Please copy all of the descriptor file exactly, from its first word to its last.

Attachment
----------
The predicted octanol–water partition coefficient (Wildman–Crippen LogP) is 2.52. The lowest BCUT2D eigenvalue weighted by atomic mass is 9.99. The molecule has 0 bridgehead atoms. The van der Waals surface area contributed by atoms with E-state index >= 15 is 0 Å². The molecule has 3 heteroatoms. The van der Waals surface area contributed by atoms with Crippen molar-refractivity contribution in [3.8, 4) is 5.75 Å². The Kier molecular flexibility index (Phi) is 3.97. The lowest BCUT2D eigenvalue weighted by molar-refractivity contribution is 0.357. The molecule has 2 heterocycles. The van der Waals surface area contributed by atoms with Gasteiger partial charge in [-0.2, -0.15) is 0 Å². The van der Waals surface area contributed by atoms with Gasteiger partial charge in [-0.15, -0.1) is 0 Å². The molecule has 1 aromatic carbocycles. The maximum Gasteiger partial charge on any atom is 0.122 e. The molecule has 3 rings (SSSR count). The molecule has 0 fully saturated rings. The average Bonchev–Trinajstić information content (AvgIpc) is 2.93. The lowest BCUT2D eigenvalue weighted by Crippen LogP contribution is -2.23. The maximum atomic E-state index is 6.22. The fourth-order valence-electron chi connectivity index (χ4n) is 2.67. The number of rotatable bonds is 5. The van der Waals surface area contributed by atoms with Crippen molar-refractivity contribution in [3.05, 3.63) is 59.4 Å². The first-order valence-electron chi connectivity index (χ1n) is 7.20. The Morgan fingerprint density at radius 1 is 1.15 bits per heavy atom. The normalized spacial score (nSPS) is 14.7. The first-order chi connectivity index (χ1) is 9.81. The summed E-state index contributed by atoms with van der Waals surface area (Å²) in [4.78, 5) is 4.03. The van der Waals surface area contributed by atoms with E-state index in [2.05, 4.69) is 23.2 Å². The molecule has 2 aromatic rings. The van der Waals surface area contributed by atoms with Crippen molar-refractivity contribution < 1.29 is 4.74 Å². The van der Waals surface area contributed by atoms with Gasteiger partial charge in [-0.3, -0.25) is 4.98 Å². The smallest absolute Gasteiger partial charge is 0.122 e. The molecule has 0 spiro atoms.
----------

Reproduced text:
The predicted octanol–water partition coefficient (Wildman–Crippen LogP) is 2.52. The lowest BCUT2D eigenvalue weighted by atomic mass is 9.99. The molecule has 0 bridgehead atoms. The van der Waals surface area contributed by atoms with E-state index >= 15 is 0 Å². The molecule has 3 heteroatoms. The van der Waals surface area contributed by atoms with Crippen molar-refractivity contribution in [3.8, 4) is 5.75 Å². The Kier molecular flexibility index (Phi) is 3.97. The lowest BCUT2D eigenvalue weighted by molar-refractivity contribution is 0.357. The molecule has 2 heterocycles. The van der Waals surface area contributed by atoms with Gasteiger partial charge in [-0.2, -0.15) is 0 Å². The van der Waals surface area contributed by atoms with Gasteiger partial charge in [-0.15, -0.1) is 0 Å². The molecule has 1 aromatic carbocycles. The maximum Gasteiger partial charge on any atom is 0.122 e. The molecule has 3 rings (SSSR count). The molecule has 0 fully saturated rings. The average Bonchev–Trinajstić information content (AvgIpc) is 2.93. The lowest BCUT2D eigenvalue weighted by Crippen LogP contribution is -2.23. The maximum atomic E-state index is 6.22. The fourth-order valence-electron chi connectivity index (χ4n) is 2.67. The number of rotatable bonds is 5. The van der Waals surface area contributed by atoms with Crippen molar-refractivity contribution in [3.05, 3.63) is 59.4 Å². The first-order valence-electron chi connectivity index (χ1n) is 7.20. The Morgan fingerprint density at radius 1 is 1.15 bits per heavy atom. The normalized spacial score (nSPS) is 14.7. The first-order chi connectivity index (χ1) is 9.81. The summed E-state index contributed by atoms with van der Waals surface area (Å²) in [4.78, 5) is 4.03. The van der Waals surface area contributed by atoms with E-state index in [2.05, 4.69) is 23.2 Å². The molecule has 2 aromatic rings. The van der Waals surface area contributed by atoms with Crippen molar-refractivity contribution < 1.29 is 4.74 Å². The van der Waals surface area contributed by atoms with Gasteiger partial charge in [-0.3, -0.25) is 4.98 Å². The smallest absolute Gasteiger partial charge is 0.122 e. The molecule has 0 spiro atoms.